Proton Offers Google Docs-Like Feature For Editing, Sharing, and Updating Content In Real-Time Without Privacy Compromises

Leading Swiss tech company Proton has just rolled out a new Docs feature that is very similar to the likes of Google Docs.

The new initiative is designed to help users carry out editing, sharing, and updating content in real-time. Moreover, it is said to be supported by End-To-End Encryption so you don’t need to worry about any data breaches or material being stolen for AI model training purposes either.

The only exception is if the creators themselves end up downloading their docs, copying, and feeding them into the AI system personally.

In theory, such encryption would also give rise to Proton Docs being safe at all times and users sharing them in a restrictive manner, similar to how Google Doc users do daily by adding respective email IDs or altering permission options later on as well.

In the past, users were allowed to put up files on their Drive and see them on PCs or the firm’s mobile app. However, editing would need to be done using apps owned by third parties and then again be uploaded after the process was over.

Today, it’s the era of Google Drive and many feel it’s time things got simpler and more reliable because we are living in a modern tech world, right?

It’s a great option we believe and one that’s similar to Google Drive with allowance for quick edits and additions to be made on the go.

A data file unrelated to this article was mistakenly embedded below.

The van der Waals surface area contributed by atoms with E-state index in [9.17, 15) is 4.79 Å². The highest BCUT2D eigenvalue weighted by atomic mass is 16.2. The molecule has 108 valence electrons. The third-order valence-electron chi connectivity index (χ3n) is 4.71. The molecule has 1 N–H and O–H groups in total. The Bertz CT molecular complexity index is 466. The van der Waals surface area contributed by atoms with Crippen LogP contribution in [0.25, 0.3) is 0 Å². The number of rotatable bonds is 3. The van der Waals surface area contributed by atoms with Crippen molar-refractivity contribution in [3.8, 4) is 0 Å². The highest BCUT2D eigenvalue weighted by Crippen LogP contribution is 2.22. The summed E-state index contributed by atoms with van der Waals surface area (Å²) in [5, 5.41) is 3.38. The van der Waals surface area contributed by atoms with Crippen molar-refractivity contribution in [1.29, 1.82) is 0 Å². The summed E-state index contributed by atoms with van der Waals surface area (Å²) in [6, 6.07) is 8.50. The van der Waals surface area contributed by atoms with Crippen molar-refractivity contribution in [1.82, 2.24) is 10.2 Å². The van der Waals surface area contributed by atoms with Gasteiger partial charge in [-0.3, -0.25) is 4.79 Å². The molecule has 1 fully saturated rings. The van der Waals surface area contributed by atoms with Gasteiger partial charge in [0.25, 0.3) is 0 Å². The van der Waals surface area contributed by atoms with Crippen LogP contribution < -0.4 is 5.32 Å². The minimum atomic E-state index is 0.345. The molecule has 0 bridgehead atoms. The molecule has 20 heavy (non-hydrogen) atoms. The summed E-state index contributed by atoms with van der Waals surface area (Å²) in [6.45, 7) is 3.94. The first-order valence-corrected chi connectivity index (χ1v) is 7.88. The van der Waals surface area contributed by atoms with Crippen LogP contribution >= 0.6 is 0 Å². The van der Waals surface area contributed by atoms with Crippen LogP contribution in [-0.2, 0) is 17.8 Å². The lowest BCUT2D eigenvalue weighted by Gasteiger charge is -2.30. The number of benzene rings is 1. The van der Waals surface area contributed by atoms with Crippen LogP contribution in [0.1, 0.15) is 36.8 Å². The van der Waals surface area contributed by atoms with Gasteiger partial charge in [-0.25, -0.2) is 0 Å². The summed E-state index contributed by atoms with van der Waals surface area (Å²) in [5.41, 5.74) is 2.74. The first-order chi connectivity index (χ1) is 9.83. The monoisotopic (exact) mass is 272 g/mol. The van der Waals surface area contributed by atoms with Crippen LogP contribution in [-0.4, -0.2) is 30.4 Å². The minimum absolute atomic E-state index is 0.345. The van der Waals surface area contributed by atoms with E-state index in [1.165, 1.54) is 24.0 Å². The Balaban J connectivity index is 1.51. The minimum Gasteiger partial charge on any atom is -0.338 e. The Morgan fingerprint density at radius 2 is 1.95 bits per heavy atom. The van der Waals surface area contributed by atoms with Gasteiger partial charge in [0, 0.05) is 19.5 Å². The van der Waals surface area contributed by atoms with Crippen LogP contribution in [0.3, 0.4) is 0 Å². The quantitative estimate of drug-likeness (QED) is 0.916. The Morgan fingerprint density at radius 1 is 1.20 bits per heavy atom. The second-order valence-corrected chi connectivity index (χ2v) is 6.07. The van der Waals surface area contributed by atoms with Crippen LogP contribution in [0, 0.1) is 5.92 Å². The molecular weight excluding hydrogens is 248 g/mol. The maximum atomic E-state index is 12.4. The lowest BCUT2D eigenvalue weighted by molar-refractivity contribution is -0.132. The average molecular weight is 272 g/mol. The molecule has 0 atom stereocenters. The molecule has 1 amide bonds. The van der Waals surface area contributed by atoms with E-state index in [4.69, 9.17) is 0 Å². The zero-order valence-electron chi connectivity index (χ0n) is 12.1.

The biggest question we have right now is whether or not it can serve serious competition for Google Docs. Well, not just yet as a fast test by media outlet PCMag proved that a lot of work needs to be done in terms of fixing little errors.

The display might be accurate and complete of the entire 80-page file but when you do open the same on the Docs software, major losses are witnessed during the entire conversion process.

Both fonts and lines are altered and major text chunks are rarely seen throughout the process as well.

Meanwhile, other little kinks worth mentioning include losing out headers and footers as a whole and having page breaks get ignored while key indentations are deleted entirely.

The company was quick to address the concerns made by experts, with a statement on how work was being done on this front so that the right formatting updates could be brought forward.

Therefore, it might not be perfect just yet, but it’s refreshing to see the company being transparent about its goals to attain user privacy in a world where AI dominates and makes things so much more difficult.

Remember, Google is working on including Gemini AI through Google Drive, its Sheets, Slides, and Docs. This would serve as an aid for all to answer queries and roll out text with graphics. But Proton isn’t doing that, just yet as their main goal is to free users so they can work easily without fears of data collection on the rise.

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